Quantifier-Shift FallacyAlias: Illicit Quantifier Shift
Every P bears the relation R to some Q.
Similar Validating Form:
Some Q bears the relation R to every P.
Every event must have a cause, that is, every event bears the effect relation to some other event, which is its cause.
Everybody loves someone.
The phrase "quantifier-shift" refers to the two quantifiers at the beginning of the premiss and conclusion of arguments of this form, namely, "every" and "some". "Shift" refers to the fact that the difference between the premiss and conclusion of this form of argument consists in a shift in the orderor, technically, the scopeof the quantifiers. In the premiss, the universal quantifier, "every", is followed by the existential one, "some", whereas in the conclusion the order is reversed. This means that in the premiss the universal quantifier has widest scope, while in the conclusion the existential quantifier has wider scope.
The fallaciousness of this form of argument is most easily seen by examining some counter-examples that would fool no one. For instance, everyone has a motherthat is, for every person, there is some mother of that person. However, it is false that there is a mother of us allthat is, it is not true that some woman is the mother of everyone.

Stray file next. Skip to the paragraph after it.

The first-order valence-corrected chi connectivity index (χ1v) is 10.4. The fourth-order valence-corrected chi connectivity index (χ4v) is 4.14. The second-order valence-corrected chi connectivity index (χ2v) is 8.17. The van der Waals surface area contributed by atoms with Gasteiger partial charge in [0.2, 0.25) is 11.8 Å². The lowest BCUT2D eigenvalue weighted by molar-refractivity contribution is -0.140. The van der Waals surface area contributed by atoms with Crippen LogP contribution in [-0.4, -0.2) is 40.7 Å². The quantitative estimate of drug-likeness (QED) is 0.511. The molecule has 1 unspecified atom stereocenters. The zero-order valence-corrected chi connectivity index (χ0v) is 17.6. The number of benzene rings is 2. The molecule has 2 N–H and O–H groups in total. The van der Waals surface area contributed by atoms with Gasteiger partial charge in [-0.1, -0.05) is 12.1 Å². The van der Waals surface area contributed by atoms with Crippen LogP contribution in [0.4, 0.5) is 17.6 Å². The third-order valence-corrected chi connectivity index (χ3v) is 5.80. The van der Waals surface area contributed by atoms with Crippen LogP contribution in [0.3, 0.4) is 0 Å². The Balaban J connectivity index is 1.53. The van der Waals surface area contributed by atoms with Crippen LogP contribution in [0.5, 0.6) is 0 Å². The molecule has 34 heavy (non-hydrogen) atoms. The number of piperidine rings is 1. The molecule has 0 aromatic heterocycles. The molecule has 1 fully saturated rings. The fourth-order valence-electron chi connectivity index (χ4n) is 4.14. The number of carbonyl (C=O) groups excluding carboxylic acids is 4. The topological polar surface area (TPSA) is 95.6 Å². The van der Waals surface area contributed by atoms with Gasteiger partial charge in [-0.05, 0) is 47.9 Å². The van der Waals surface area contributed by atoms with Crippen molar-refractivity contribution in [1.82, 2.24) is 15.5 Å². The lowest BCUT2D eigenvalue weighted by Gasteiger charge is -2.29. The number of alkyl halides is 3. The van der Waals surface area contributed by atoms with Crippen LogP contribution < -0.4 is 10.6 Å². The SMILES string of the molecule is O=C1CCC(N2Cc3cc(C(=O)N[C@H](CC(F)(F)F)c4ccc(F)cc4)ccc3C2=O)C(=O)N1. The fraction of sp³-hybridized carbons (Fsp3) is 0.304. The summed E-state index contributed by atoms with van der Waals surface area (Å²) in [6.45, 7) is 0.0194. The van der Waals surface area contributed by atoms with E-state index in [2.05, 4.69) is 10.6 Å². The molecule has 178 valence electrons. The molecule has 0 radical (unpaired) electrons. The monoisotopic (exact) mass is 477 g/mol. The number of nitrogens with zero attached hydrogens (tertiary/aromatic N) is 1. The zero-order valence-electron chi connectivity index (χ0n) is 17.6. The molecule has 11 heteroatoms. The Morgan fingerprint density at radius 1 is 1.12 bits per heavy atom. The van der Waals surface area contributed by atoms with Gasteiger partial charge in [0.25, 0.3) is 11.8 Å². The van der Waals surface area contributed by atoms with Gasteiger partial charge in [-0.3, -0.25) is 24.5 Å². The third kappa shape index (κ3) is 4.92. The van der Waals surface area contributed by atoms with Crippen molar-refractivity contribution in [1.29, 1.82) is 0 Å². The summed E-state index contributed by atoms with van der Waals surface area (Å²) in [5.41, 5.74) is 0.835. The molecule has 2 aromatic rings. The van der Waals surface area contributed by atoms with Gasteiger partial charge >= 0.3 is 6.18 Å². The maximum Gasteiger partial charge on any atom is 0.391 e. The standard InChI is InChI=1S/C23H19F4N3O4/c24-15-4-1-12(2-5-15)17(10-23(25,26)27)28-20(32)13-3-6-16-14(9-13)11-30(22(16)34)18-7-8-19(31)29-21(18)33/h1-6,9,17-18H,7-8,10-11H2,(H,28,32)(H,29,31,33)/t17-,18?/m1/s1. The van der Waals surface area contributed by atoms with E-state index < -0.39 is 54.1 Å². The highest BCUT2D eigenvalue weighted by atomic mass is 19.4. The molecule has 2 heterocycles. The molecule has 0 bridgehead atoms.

The converse inference is validating (see the Similar Validating Form); for instance, if there was truly someone who loved everyone, then it would follow that everyone was loved by someonenamely, the all-lover. But it does not follow from the fact that everyone is loved by someone that there is someone who loves everyonethat is, an all-lover. The fact that these two inferences differ only in the direction in which the quantifiers are shifted is probably one psychological reason why this fallacy is so easy to commit.